Naval architects who design icebreakers use the so-called h–v-curve to determine the icebreaking capability of the vessel. It shows the speed (v) that the ship is able to achieve as a function of ice thickness (h). This is done by solving the velocity at which the thrust from the propellers equals to the total resistance of the vessel. An alternative means to determine the icebreaking capability of a vessel in different ice conditions is to perform model tests in an ice tank. Regardless of the method, the actual performance of new icebreakers is verified in ice trials once the ship has been built.
In order to minimize the icebreaking forces, the hull lines of an icebreaker are designed so that the flare at the waterline is as small as possible. As a result, icebreaking ships are characterized by a sloping or rounded stem as well as sloping sides. However, a spoon-shaped bow results in poor seakeeping characteristics and makes the foreship susceptible to slamming. Some icebreakers have a hull that is wider in the bow than in the stern. These so-called “reamers” increase the width of the ice channel and thus reduce frictional resistance in the aftship as well as improve the ship’s maneuverability in ice. In addition to low friction paint, some icebreakers utilize an explosion-welded abrasion-resistant stainless steel ice belt that further reduces friction and protects the ship’s hull from corrosion.
Icebreakers are constructed with a double hull and watertight compartments in case of a breach. The ship’s hull is thicker than normal, especially at the bow, stern, and waterline, using special steel that has optimum performance at low temperatures. The thicker steel at the waterline typically extends about 1 m above and below the waterline and is reinforced with extra internal ribbing, sometimes twice the ribbing of a normal ship. The hull has no appendages likely to be damaged by the ice, and the rudder and propeller are protected by the shape of the hull. The propeller blades are strengthened, and the vessel has the ability to inspect and replace blades while at sea.
The optimal shape for moving through ice makes icebreakers uncomfortable in open water and gives them poor fuel efficiency. In open-water travel, icebreakers tend to roll side to side to the discomfort of the crew. Some new icebreakers, such as theUSCGC Healy, make use of anti-roll tanks, incompletely filled ballast tanks which span the beam of the vessel. Ballast water in these tanks is allowed to move side to side, or slosh, as a free surface. Retarding baffles inside the anti-roll tank slow the side-to-side flow of water. By varying the water level inside the anti-roll tank, the natural frequency of the slosh is used to counteract the rolling of the vessel. Anti-roll tanks by their nature decrease a ship’s stability and must always be used with caution. Use of computer-controlled valves allow for better control of these anti-roll tanks.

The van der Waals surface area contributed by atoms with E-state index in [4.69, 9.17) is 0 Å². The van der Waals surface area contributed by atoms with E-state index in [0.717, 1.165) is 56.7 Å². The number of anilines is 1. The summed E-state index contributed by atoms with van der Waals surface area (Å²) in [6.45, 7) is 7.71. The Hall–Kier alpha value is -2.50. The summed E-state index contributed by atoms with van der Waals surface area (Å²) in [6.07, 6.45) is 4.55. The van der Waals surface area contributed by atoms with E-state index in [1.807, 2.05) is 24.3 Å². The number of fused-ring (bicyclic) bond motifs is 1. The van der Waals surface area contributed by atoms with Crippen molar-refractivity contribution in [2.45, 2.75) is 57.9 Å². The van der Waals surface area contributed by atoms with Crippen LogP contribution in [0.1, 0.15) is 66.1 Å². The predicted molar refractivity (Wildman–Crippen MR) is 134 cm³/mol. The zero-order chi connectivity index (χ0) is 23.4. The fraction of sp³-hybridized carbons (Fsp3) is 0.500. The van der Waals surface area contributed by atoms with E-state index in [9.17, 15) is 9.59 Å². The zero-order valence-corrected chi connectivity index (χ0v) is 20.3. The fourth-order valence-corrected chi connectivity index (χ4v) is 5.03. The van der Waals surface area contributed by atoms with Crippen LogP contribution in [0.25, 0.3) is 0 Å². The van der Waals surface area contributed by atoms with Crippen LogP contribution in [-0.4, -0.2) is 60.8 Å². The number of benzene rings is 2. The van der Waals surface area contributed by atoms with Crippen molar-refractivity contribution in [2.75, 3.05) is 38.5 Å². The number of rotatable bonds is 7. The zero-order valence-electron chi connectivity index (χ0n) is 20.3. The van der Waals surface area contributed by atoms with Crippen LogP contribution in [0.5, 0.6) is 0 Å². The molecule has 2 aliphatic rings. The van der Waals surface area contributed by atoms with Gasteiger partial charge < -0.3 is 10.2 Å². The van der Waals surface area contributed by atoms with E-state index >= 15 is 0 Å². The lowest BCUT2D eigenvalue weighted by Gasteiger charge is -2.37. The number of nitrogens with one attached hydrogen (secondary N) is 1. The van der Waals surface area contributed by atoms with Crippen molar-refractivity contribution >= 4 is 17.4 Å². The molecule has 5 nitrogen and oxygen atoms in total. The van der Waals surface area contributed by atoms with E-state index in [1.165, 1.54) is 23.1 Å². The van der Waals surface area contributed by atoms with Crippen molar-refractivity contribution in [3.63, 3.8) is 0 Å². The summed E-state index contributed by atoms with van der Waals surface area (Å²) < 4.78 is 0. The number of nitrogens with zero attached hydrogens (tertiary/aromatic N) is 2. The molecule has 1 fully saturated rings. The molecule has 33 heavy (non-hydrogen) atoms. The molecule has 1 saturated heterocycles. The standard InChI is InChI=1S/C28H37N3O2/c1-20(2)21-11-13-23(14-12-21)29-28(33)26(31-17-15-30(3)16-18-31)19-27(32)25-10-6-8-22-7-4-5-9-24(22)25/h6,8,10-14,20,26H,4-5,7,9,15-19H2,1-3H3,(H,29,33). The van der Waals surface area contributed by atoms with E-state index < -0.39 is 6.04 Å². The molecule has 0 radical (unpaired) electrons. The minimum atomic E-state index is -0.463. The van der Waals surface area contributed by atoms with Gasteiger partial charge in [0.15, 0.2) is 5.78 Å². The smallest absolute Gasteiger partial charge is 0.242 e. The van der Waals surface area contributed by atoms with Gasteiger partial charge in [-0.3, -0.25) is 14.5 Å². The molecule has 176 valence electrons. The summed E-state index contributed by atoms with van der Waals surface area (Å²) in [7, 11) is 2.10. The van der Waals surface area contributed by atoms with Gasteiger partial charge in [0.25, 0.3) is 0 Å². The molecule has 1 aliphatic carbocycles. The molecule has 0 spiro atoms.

If built according to the rules set by a classification society such as the American Bureau of Shipping, icebreakers may be assigned an ice class based on the level of ice strengthening in the ship’s hull. It is usually determined by the maximum ice thickness where the ship is expected to operate and other requirements such as possible limitations on ramming. In the 2000s, International Association of Classification Societies (IACS) has proposed adopting an unified system known as the Polar class to replace classification society specific ice class notations. It should be noted that the ice class is only an indication of the level of ice strengthening, not the actual icebreaking capability of an icebreaker.